Posts Tagged: "Westland Gallery"

Matthew Trueman’s Dirt: Nature, Technology and other Imagined Comforts

Moira McKee - - Art & Books
The London Yodeller

McKee Trueman JackThere’s a maturity and an outsider’s perspicacity that has rapidly developed in Trueman’s oeuvre

Our relationship with our surroundings grounds us, provides a basis, and is one of the most significant points of recognition we rely upon to operate in our daily lives. To be lost in a landscape once familiar spooks and disorients us. We grow, our perspective changes and a longing is born for what we often remember vividly as the utopian setting of our youth. This conflict with the change in our surroundings speaks to a discomfort when we no longer recognize what our minds once saw. Artist Matthew Trueman‘s upcoming exhibition, titled Dirt, at Westland Gallery addresses the cultural and environmental implications of ‘society’s violent incursion into nature,’ creating a visual dialogue with his detailed woodcuts that depict the fixed boundaries that exist within this tension.

 It might seem paradoxical to say that Trueman’s most recent works have simultaneously become more sophisticated and more rudimentary. The organic details inherent in the lumps of rock and soil in Jack (2015) necessitate an observant eye to depict such natural disorder. The artist then challenges us to make a distinction between replicated details that point to an industrialized human presence such as a tiny row of houses in the distance and a set of uniform tire tracks on the hill. Even the nature of printmaking itself - the possibility to infinitely multiply an image in our contemporary world of digitization carries that same tension as an original work of art that is mass produced. Continue Reading

Gallery Review: A Taste of Things to Come

Moira McKee - - Art & Books
The London Yodeller

“The Preview Show, and the variety of the exhibition, allows a rare opportunity to witness a dialogue occur between works that may never be exhibited together again.”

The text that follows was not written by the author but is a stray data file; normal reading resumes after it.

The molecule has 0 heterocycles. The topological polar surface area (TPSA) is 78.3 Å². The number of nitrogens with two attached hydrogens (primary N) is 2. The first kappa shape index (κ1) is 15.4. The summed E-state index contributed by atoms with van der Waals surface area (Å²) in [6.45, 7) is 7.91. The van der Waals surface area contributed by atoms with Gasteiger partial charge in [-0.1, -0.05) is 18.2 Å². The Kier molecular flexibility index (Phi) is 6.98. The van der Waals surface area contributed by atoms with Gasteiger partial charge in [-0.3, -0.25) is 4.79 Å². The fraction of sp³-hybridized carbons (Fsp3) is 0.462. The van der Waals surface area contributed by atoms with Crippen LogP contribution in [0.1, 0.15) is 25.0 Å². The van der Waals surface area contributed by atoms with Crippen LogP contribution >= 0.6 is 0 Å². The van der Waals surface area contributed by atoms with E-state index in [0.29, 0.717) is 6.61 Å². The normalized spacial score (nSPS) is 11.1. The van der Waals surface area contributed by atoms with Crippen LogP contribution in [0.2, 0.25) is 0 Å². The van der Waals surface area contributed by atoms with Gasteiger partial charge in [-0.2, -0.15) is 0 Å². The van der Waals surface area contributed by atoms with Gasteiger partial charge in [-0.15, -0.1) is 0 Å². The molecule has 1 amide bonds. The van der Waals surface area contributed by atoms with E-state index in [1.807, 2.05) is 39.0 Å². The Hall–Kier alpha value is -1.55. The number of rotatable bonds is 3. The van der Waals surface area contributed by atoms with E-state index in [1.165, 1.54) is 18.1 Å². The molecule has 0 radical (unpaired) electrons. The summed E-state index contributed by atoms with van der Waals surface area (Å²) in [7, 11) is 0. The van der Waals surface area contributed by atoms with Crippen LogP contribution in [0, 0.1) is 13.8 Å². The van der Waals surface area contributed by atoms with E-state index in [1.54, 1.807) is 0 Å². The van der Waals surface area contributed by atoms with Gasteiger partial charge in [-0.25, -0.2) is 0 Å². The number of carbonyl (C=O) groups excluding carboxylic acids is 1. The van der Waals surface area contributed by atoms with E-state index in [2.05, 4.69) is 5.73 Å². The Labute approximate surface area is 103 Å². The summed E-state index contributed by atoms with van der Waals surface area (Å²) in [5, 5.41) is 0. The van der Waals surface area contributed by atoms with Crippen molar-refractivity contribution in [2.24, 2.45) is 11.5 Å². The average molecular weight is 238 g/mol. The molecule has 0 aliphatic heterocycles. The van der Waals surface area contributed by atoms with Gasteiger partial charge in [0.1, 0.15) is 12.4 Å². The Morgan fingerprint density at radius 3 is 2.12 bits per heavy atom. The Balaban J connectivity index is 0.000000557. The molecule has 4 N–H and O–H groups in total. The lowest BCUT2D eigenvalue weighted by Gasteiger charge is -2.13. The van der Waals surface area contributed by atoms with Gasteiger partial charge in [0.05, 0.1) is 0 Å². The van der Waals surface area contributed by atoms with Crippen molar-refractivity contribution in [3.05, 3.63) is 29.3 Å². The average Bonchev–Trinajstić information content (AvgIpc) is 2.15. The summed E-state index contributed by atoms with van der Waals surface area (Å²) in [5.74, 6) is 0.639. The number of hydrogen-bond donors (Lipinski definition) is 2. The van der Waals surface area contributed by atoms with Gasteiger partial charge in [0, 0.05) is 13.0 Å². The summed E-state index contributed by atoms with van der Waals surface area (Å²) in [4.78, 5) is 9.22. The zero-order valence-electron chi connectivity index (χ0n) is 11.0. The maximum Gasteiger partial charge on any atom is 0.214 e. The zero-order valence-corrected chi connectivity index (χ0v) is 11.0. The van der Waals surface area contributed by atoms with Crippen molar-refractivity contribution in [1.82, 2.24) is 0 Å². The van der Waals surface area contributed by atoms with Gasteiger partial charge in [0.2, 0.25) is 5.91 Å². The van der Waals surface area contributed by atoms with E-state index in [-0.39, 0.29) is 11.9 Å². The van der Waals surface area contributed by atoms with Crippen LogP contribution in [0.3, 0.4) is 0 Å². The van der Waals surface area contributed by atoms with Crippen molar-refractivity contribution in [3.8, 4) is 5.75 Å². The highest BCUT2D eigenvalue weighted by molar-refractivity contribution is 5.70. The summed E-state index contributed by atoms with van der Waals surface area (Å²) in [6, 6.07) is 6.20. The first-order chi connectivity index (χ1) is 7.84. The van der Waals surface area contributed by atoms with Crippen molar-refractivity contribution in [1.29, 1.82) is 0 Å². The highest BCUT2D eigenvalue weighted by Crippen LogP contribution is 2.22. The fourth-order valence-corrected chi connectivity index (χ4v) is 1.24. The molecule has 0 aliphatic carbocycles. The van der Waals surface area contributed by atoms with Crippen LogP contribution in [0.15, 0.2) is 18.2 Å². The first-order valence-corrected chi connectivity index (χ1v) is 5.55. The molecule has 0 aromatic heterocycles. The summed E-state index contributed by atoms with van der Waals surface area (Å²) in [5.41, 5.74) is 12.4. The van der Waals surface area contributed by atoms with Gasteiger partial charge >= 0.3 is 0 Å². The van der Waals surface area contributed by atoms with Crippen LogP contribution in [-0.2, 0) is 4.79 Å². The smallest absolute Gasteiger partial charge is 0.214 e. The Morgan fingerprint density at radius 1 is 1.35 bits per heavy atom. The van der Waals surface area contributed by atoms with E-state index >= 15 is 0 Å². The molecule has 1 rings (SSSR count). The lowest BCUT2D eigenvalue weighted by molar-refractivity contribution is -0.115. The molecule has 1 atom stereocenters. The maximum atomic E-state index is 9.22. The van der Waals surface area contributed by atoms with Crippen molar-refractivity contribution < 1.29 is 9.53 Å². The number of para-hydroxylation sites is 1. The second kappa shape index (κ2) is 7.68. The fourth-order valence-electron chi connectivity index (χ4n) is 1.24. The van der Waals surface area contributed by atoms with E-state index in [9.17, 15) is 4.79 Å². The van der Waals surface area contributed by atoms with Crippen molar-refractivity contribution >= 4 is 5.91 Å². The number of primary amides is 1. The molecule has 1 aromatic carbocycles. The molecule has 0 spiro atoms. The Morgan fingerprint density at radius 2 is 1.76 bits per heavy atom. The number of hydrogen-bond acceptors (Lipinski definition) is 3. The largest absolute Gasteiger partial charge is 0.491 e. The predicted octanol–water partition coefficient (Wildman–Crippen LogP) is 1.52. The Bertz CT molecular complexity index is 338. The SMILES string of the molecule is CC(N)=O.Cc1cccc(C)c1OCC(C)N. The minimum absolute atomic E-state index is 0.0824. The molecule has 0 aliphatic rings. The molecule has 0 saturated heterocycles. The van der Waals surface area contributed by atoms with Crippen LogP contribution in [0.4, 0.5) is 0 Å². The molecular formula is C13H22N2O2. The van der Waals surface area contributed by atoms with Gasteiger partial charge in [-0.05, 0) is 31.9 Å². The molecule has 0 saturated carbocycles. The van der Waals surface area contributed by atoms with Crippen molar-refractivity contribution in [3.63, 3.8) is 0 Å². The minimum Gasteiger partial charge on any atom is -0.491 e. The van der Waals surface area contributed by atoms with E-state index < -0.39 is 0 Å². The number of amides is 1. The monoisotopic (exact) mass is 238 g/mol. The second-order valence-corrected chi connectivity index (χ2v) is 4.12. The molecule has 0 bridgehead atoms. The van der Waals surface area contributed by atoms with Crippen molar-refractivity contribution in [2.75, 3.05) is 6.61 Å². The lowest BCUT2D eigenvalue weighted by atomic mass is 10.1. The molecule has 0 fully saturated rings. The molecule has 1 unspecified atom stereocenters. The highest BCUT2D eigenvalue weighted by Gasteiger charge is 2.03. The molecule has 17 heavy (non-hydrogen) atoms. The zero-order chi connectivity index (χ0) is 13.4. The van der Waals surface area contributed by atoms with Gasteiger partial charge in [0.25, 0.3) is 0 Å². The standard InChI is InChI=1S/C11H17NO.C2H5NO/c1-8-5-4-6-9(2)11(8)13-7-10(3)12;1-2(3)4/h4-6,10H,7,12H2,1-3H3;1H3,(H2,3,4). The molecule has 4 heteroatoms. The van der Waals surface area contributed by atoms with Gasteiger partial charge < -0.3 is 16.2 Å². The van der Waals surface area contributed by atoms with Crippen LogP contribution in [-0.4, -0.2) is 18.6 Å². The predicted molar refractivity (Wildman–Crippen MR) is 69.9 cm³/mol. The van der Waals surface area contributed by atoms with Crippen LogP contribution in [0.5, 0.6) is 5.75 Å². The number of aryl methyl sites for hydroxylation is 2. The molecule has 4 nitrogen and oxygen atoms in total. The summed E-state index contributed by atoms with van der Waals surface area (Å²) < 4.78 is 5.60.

Richard Andreychuk Midland Woods Photograph printed on cotton rag paper 12x18

Richard Andreychuk Midland Woods Photograph printed on cotton rag paper 12×18

Fleeing the rain and entering the brightly lit space at Westland Gallery in Old South, I was pleased to see a decent turnout and also many things that one would expect from an opening reception: wine, cubes of cheese, the warm hum of conversation offset by requisite show-offy art talk overheard at arm’s length (‘Normally I go to Michael Gibson’s . . . like to buy James Kirkpatrick and Jason McLean . . . you know, modern stuff’). The Preview Show, Westland’s opening reception, features a curated sampling of works selected from every solo and group exhibition during this upcoming year; all of which makes this review a teaser of their teaser.

Matt Trueman is an artist who looks like he plays Ivy League tennis and you’d want to bring home to your folks. Trueman’s commanding woodcut, King of The Hill depicts an enormous snowy incline covered in the tracks of climbers. Tiny silhouetted figures stand at its apex, fragile and still, as though resting static inside a snow globe teetering at the edge of a shelf. Assessing the scene, I really did feel like a ruler gazing over my kingdom; the queen of the ant farm. In its portrayal of what we like to interpret as an innocent childhood desire, there is a foreshadowing of the adult’s more effectively disguised will to dominate, that draws us back to these moments of small conquest. Continue Reading

Impressions and Abstractions

Nida Home Doherty - - Art & Books
The London Yodeller

NIDA Harrison - Diarmit and Grainne's Rock - 16x16“Both artists present their love of drama and the fleeting beauty of nature captured through the play of light on the landscape.”

Late November. Grey days. Early nights. The land seems it have lost its colour.

How welcome the viewing of the abstract landscape paintings of Kim Harrison and Carol Finkbeiner Thomas currently showing at the Westland Gallery in Old South. Together the artists present some 50 paintings creating a room full of light and warm and bright colours. Medium and light cadmium yellow, light rose and violet, shades of cadmium green, ultramarine blue, burnt sienna, and patches of white immediately greet the eye.